"My Favorite Museum Exhibit" is a series of posts aimed at giving BoingBoing readers a chance to show off their favorite exhibits and specimens, preferably from museums that might go overlooked in the tourism pantheon. I'll be featuring posts in this series all week. Want to see them all? Check out the archive post. I'll update the full list there every morning.
Allan Berry sent in this photo from the University of Chicago's Oriental Institute Museum. That giant winged-bull-man-thing is a lammasu—ancient Mesopotamia's answer to the sphynx and possibly one of the greatest-looking monsters ever designed.
This one is part of a set that once flanked the doorway to the throne room of Sargon II, whose name really just goes perfectly with the aesthetic of the lamassu. Berry thought this might be a part of ancient Babylon, but from the spot of research I did this morning, Sargon II (and the lamassu) actually hailed from a place called Dur-Sharrukin, or, fittingly, "The Fortress of Sargon." Today, it's a village in northern Iraq, near Mosul.
Also: If you're looking for random ways to procrastinate today, I suggest reading the Wikipedia entry on the University of Chicago Persian Antiquities Crisis. Apparently, the Oriental Institute Museum has a lot of Persian tablets in its collection that are technically owned by the country of Iran. A few years ago, the U.S. Justice Department went after those artifacts, hoping to sell them off to raise money to pay to victims of Iranian-sponsored terrorism. It's a weird little bit of legal/political history.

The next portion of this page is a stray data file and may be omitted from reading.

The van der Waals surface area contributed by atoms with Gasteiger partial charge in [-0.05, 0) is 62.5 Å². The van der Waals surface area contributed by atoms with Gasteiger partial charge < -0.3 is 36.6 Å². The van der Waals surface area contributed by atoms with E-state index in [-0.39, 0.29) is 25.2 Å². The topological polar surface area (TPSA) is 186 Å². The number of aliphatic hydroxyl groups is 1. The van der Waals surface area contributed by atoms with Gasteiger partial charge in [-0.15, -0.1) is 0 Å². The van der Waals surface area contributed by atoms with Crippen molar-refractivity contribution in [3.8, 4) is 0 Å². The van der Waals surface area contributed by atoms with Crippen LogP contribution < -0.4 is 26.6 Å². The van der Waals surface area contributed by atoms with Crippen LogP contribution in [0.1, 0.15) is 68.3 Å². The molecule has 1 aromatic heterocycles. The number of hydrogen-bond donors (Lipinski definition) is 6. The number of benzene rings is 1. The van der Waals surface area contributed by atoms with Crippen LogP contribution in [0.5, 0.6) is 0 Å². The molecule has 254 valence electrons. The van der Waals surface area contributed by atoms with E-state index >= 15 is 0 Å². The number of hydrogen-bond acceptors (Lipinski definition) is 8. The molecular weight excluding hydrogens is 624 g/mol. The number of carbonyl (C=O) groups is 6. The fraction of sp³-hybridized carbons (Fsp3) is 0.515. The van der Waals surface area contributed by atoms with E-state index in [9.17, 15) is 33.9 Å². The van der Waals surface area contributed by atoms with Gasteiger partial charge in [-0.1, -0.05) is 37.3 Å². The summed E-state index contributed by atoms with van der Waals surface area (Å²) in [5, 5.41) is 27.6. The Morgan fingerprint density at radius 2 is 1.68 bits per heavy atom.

When people hear voices others can’t, the prevailing scientific model describes this as psychosis due to brain abnormality, chemical imbalance, or other affliction. But scientists have now reliably induced auditory hallucinations in some people not diagnosed with psychosis.
Tiny micromotors about the width of a human hair traveled through a mouse’s stomach delivering antibiotics to treat a stomach ulcer. The motors are powered by bubbles. According to the researchers from the University of California San Diego, the microrobot-based treatment proved more effective than regular doses of the medicine. From New Scientist: The tiny […]
In 1971, astronomer Frank Drake, the father of the search for extraterrestrial intelligence, drew a map pinpointing Earth in our galaxy. That diagram, a “pulsar map,” was etched on a plaque designed by Frank and Carl Sagan and first carried into space in 1972 by the Pioneer 10 and 11 spacecraft. In 1977, the pulsar […]
The Pry.Me Bottle Opener holds tens of thousands of times its own weight, and you can pick one up now from the Boing Boing Store.This remarkable keychain is considerably smaller than any of your keys, but don’t let that fool you: it can easily open any bottle, and could even tow a trailer full of […]
Guaranteeing your privacy online goes way beyond checking the “Do Not Track” option in your browser’s settings. To ensure that your internet activity is totally hidden from Internet Service Providers, advertisers, and other prying eyes, take a look at Windscribe’s VPN protection. It usually costs $7.50 per month, but you can get a 3-year subscription […]
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